Placental Abruption

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1 : Placental Abruption DR SAIMA HAMID Department of Obs & Gynae MH
2 : CASE HISTORY PATIENT’S PROFILE NAME: XYZ AGE: 35yrs SEX: F RESIDENCE: Rwp MF: 18yrs LMP: 9-7-11 EDD: 16-4-12 Blood grp: B+ DOA: 31-3-12
3 : PRESENTING COMPLAINTS Gestational Amenorrhea 37 wks Bleeding p/v since two hours HOPI Unplanned Spontaneous pregnancy Confirmed by UPT & USG No Folic acid Nausea, vomiting
4 : 2nd TRIMESTER Quickening at 5 months Anomaly scan not done
5 : 3RD TRIMESTER At 29 wks B.P was raised USG 29 wks ------- liquor was upper normal limit No fever, rash, pain, bleeding, urinary or bowel complaints
6 : OBSTETRIC HISTORY G10 P8 A1 L7 SVD (boy) at term-A/H SVD (boy) at term – A/H SVD(boy) at term-ENND home delivery SVD (girl) at term-A/H SVD(boy) at term-A/H 6.SVD(girl) at term-A/H SVD (Boy) at Term A/H SVD (Girl) at Term A/H (P.I.H) IUD – Hydrocephalous-TOP at 6 Months
7 : GYNAECOLOGICAL HISTORY Menarche 13 years Regular cycle 6/29 No contraception No pap smear PAST HISTORY P.I.H in her 8th pregnancy and IUD in 9th pregnancy FAMILY HISTORY Mother DM+HTN Grand mother
8 : PERSONAL HISTORY Non smoker Good nutritional status Practices clean bowel habits DRUG HISTORY Inj TT On tab aldomet 250mg T.D.S SOCIOECONOMIC STATUS Satisfactory
9 : EXAMINATION Vitals Pulse : 80/min Respiratory Rate : 18/min Temperature : 98°F Blood Pressure : 160/110 mmHg Ht : 5.2 Feet Wt : 80kgs
10 : GPE Pitting pedal Edema Cyanosis Pallor NAD Clubbing JVP ---- Not Raised No Lymphadenopathy Thyroid --- Not enlarged
11 : Systemic Examination ABDOMINAL SFH = 36 wks FHR = could not be assessed Abdomen tense VAGINAL EXAMINATION Multiparous os, cervix 2.5 cm, firm to medium consistency and posteriorly placed.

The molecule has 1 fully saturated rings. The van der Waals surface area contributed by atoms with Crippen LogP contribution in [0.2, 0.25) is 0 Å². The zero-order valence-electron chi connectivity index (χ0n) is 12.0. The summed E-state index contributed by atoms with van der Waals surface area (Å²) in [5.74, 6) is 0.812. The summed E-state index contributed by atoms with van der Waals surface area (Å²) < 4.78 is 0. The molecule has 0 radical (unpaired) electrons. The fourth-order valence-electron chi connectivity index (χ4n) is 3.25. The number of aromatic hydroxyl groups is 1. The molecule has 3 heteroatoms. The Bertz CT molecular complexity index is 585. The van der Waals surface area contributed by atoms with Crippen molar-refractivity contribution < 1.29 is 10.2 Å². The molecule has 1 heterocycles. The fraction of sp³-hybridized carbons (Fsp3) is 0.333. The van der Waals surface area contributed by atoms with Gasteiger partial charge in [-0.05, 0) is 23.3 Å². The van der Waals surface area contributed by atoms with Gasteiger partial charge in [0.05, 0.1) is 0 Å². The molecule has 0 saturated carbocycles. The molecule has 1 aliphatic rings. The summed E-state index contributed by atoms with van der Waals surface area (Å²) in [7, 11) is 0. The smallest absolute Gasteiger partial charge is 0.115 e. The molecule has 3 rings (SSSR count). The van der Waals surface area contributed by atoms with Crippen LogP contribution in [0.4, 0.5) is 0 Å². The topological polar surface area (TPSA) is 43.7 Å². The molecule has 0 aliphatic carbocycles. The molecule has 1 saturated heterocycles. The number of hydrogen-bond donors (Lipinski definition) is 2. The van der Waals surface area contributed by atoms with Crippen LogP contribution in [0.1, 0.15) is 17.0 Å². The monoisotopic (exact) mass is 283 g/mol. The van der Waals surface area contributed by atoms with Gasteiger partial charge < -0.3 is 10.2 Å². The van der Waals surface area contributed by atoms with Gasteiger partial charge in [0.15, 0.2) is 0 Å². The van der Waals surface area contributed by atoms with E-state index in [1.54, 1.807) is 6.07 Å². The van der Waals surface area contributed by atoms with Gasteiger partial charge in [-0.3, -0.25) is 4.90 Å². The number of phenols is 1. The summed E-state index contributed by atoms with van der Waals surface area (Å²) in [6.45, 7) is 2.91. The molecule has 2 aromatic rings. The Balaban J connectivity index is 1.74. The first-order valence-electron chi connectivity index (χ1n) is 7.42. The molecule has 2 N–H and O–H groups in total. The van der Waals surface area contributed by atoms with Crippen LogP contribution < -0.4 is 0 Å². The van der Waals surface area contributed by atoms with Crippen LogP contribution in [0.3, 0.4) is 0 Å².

12 : Systemic Examination CVS No Murmurs CNS Conscious, oriented Respiratory Bil normal vesicular breathing
14 : BLOOD CP Hb 10.5 gm/dl Plt 164000 TLC 16 BLOOD SUGAR (R) 120 mg/dl URINE RE Albumin Present (+++) BLOOD GROUP B +
16 : USG BPD = 34wks Fetus – cephalic FCA- absent AFI = reduced Placenta upper segment retro-placental haemorrhage
18 : LSCS 31/3/12 0930 Hrs Indications: PRE ECLAMPSIA,PLACENTAL ABRUPTION Outcome,: Baby Girl Birth wt: 1.9 kg Placenta: more than One Ltr of Retro Placental Blood Clots
19 : Post OP Anti biotics Analgesia Transfusion of 2 Unit of RCC Fluids Monitoring vitals urine output intake output Discharged 1/4/12 Followup AFTER ONE WEEK
20 : Placental Abruption Definition The separation of the placenta from its site of implantation after 24 weeks of gestation or during the course of delivery. INCIDENCES 0.49%-1.8% after one episode 6-18% After two episodes 25%
21 : Etiology Uncertain (primary cause) Risk factors Increased age and parity Vascular diseases: preeclampsia, chronic hypertension, renal disease. Mechanical factors: trauma, intercourse, polyhydramnios, Chronic chorioamnionitis Smoking, cocaine use, uterine myoma Previous Abruption/ Family History Abruption Underlying Thrombophilias
22 : Pathology Main change hemorrhage into the decidua basalis ? decidua splits ? decidural hematoma ? separation, compression, destruction of the placenta adjacent to it Types revealed abruption, concealed abruption, mixed type
23 : Pathology
24 :
25 :